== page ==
Facebook Under Attack in Germany Over Privacy

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Michael Gottschalk /AFP / Getty Images

German Consumer Protection Minister Ilse Aigner

Facebook is in the business of connecting people all over the world, but the social-networking giant is on the verge of losing one of its most influential friends in Germany — the Minister of Consumer Protection — because of a disagreement over the site's privacy regulations. Ilse Aigner effectively declared war on Facebook on April 5 when she wrote a provocative, open letter to Mark Zuckerberg, the website's 25-year-old founder. "I was astonished to discover that, despite the concerns of users and severe criticism from consumer activists, Facebook would like to relax data protection regulations on the network even further," the minister wrote. "Private information must remain private. Unfortunately, Facebook does not respect this wish." She then threatened to take down her own profile in protest.

What could turn a self-confessed social-networking addict so virulently against Facebook? Last month, the website announced a planned test to start sharing users' personal details with handpicked third-party websites to help those sites better personalize their services to people. Aigner complains that Facebook users won't necessarily be notified when this happens and the onus will be on them to use the opt-out function to stop their personal details from being passed on. And that, she says, leaves many people, especially youngsters, in a vulnerable position, since they may not be aware that their personal data could be used for commercial purposes.

The minister's outburst struck a chord among Germans, who take their privacy seriously. "Data Protection War — Consumer Groups Call for Facebook Boycott," screamed the headline in the mass-market daily Bild. The Federation of German Consumer Organisations, which represents 42 consumer groups, accused Facebook of repeatedly flouting privacy regulations and advised users to switch to another social-networking site.

Germany has tough privacy laws, a response to the state surveillance systems that were put in place first by the Nazis and then by the Stasi, East Germany's secret police. Under the German constitution, the state now has a special responsibility to protect the privacy of its citizens. Germans' privacy rights have been strengthened even further by some recent high-profile court rulings. In March, for example, the constitutional court overturned a law that allowed authorities to keep data on phone calls and e-mails for six months to help fight terrorism and crime. The court said the storage of data could create a "threatening feeling of being under observation."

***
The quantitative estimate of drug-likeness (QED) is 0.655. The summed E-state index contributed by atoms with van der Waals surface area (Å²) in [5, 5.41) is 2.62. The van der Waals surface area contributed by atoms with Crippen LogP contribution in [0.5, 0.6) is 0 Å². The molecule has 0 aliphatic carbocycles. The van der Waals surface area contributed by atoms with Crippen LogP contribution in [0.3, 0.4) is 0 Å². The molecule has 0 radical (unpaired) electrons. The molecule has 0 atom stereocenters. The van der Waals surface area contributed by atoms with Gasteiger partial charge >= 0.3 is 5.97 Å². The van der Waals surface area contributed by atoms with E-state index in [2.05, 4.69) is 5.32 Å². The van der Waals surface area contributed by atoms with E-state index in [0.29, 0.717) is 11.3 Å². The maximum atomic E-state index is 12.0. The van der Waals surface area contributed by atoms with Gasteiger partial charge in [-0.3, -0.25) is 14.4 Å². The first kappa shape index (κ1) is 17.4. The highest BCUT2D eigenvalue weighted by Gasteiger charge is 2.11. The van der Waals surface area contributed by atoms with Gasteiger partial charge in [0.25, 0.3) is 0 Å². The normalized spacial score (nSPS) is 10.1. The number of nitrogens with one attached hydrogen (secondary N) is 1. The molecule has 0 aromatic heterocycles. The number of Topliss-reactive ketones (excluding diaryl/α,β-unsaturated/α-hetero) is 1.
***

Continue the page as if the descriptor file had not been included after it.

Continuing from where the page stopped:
Germany's privacy laws also cover social-networking sites. Under the Telemedia Act, a website must get a user's permission before passing personal data to a third party for other purposes. The consumer protection ministry says this applies to foreign Internet companies operating in Germany as well. "Facebook may have its headquarters in the U.S., but it has to respect German privacy laws because it is doing business in Germany," says Holger Eichele, a ministry spokesman. "Facebook has up to 7 million users in Germany, it publishes its guidelines in German, and it's clearly operating in the German market."

Germany's data-protection officials have already taken their concerns over Facebook's compliance with privacy laws to the European Union. The authorities insist that Facebook is violating German laws by setting "cookies" on German computers to capture users' data. "Facebook is taking the e-mail addresses of non-users via the contact lists of members without asking the non-users' permission, and they're storing this data in the U.S.," says Johannes Caspar, a data-protection officer in Hamburg, home to the German office of Facebook. "Facebook is able to create profiles of non-users — that's in breach of German privacy law and doesn't meet international privacy standards," he says. Moreover, Caspar claims that Facebook's privacy guidelines are so complicated that many users don't understand them and aren't aware of the consequences when they enter their personal data into the platform.

But Facebook, the world's biggest social-networking site with more than 400 million users, defends its privacy controls. "The proposed new language in the Privacy Policy does not relate to the wholesale sharing of user data for commercial purposes as the minister fears," the company said in a statement, "but to a very limited proposal to work with some pre-approved partner websites." Facebook's European policy director, Richard Allan, has offered to meet Aigner to discuss the matter, but her spokesman says she still has "serious concerns."

Facebook's tussle with the German government is music to the ears of its rivals in Germany. The country's biggest social-networking company, VZ-Networks, says it welcomes Aigner's initiative against Facebook. "It's remarkable she chose to voice her complaints by writing a public letter and by threatening to cancel her Facebook account," Clemens Riedl, chief executive of VZ-Networks, tells TIME. "By doing this, she demonstrates that the German government has no legal means to control U.S. Internet companies operating in Germany." As if acknowledging this itself, the ministry pointed out last week that rival German Internet companies could sue Facebook for unfair competition but didn't elaborate on what measures the German government would take.

For now, there's an uneasy truce between the two sides. Aigner has set up a group on Facebook to discuss the data-protection issue — and 5,000 members have signed up to date. She has also doubled the number of friends on her personal profile, according to her spokesman. It seems the minister can't kick the Facebook habit just yet.